In the ongoing cat-and-mouse game between Apple and Palm
, the company developing the iPhone has again disabled the Palm Pre’s ability to sync with iTunes, by releasing the iTunes 9.0.2 software update. Given that the USB Implementers Forum sided with Apple in September over the two companies’ dispute, Palm may stop enabling its smartphones to be recognized in Apple’s iTunes
The latest iTunes update reportedly disables the ability of the Pre to sync with iTunes. According to Precentral.net, iTunes will launch when a Palm Pre is connected via USB. However, iTunes will not recognize or show the device in the sidebar, therefore will not sync any content with the respective device. Apple is sending a clear message here: iTunes sync is reserved for the iPod, iPhone, Mac and Apple TV. The company doesn’t need any headaches with issues arising from other companies’ devices that haven’t been developed with iTunes in mind.
As noted above, Palm believed (and probably still does) that Apple's prevention of syncing with iTunes was unfair. Palm was actually the one that called on the USB Implementers Forum trying to make a change. However, the USB-IF took Apple’s side, noting that iTunes' method of identifying Apple devices was within the consortium's rules, according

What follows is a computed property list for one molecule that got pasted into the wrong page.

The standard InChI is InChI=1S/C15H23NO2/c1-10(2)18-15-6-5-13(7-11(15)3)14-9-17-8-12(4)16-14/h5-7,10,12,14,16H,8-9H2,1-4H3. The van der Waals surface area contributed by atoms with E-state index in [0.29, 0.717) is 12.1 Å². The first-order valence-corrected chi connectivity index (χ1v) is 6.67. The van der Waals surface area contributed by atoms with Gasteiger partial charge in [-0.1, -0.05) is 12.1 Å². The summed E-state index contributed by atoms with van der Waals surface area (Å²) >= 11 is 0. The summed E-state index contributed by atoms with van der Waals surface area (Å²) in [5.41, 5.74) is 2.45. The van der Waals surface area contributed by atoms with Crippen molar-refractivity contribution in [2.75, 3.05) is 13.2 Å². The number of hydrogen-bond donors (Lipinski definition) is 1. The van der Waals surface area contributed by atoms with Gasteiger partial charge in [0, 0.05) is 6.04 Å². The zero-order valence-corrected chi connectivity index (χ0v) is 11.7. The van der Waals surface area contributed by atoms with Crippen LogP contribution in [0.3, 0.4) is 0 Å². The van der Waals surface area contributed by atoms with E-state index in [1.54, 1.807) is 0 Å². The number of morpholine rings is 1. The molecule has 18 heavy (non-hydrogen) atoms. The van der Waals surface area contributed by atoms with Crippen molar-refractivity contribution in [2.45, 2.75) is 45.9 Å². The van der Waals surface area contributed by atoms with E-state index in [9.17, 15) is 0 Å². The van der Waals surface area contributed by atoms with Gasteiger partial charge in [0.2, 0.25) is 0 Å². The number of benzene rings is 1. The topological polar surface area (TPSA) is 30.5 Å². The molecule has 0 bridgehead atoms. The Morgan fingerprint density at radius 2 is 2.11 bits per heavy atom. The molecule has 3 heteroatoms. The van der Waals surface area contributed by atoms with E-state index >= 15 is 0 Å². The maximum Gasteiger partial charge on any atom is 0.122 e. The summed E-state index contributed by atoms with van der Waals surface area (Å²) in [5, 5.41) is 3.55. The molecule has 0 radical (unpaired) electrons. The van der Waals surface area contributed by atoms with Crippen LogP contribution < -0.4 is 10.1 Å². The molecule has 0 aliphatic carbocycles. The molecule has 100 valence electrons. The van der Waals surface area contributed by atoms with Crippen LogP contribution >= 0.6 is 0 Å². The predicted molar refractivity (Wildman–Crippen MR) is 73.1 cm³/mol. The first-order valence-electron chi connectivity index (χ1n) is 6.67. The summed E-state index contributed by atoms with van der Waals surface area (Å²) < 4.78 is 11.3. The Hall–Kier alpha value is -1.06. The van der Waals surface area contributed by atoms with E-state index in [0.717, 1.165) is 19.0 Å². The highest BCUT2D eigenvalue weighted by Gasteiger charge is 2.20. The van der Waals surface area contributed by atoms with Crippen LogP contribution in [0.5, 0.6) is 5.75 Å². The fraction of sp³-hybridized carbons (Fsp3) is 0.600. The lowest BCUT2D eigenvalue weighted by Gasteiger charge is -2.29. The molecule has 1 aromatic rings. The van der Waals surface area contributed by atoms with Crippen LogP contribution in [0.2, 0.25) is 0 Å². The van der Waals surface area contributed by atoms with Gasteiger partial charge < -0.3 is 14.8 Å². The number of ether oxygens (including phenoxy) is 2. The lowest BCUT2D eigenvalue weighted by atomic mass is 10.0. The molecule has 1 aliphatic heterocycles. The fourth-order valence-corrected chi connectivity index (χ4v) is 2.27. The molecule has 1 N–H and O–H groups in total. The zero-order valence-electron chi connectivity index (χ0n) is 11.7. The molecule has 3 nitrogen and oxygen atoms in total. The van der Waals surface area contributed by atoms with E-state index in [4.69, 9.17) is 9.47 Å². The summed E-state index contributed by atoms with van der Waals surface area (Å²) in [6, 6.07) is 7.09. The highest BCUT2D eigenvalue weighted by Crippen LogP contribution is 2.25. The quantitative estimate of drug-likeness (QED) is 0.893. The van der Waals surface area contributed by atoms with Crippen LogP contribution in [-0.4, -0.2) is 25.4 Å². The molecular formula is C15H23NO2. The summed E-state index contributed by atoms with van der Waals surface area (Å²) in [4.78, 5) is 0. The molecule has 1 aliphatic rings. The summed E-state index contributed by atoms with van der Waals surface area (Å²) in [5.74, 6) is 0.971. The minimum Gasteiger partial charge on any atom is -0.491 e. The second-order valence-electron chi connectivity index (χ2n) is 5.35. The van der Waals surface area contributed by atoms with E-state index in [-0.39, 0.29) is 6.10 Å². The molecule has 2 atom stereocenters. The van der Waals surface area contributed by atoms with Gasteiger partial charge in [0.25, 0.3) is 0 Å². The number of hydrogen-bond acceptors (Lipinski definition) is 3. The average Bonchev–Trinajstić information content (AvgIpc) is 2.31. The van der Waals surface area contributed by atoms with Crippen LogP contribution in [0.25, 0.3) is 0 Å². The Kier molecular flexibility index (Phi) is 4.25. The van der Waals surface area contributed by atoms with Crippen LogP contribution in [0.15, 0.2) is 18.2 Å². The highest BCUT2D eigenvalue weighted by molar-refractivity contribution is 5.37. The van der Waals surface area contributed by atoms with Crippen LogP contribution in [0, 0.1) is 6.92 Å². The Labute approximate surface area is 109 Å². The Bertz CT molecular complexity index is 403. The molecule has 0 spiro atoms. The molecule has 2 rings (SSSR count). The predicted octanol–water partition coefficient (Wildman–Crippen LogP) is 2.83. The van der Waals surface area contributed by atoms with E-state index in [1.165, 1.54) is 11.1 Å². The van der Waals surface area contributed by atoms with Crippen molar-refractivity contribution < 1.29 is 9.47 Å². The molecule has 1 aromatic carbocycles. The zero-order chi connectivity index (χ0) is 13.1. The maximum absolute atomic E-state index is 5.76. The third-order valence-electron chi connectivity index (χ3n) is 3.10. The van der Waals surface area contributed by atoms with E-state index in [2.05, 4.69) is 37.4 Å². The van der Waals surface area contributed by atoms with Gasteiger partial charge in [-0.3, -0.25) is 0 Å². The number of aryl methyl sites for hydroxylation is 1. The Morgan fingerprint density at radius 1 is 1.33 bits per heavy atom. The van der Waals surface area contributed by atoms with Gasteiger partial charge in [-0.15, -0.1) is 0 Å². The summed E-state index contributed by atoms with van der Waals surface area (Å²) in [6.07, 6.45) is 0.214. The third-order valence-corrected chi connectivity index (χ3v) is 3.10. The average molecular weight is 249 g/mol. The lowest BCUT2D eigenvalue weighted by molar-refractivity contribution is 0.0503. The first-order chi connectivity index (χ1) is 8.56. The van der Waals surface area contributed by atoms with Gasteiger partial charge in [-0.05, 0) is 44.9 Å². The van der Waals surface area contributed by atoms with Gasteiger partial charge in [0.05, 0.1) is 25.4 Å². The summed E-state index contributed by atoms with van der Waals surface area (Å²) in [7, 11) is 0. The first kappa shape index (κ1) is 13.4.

to AppleInsider, who also provides a quote from the forum.
"Under the Policy, Palm may only use the single Vendor ID issued to Palm for Palm’s usage," the USB-IF said in a letter to Palm. "Usage of any other company’s Vendor ID is specifically precluded. Palm’s expressed intent to use Apple’s VID appears to violate the attached policy."
Because it improperly used Apple's USB vendor ID to have iTunes recognize the Pre as an iPod, The USB-IF went even further and reprimanded Palm for violating the group's rules. Talk about cutting one’s nose off.
Users of a Palm Pre smartphone still looking for a similar way to sync content to their device may want to look into DoubleTwist
, an app that replicates much of the functionality found in Apple’s iTunes. The doubleTwist app integrates with OS X beautifully, it is free to download and use, and aims to unify media use and transfer across a person’s entire collection of devices. Our advice for Palm Pre users is to move on. Apple will not share one of the strong pillars of its business with anyone, so, even if the next Palm Pre update brings back compatibility (which is a long shot), it will not be around for long.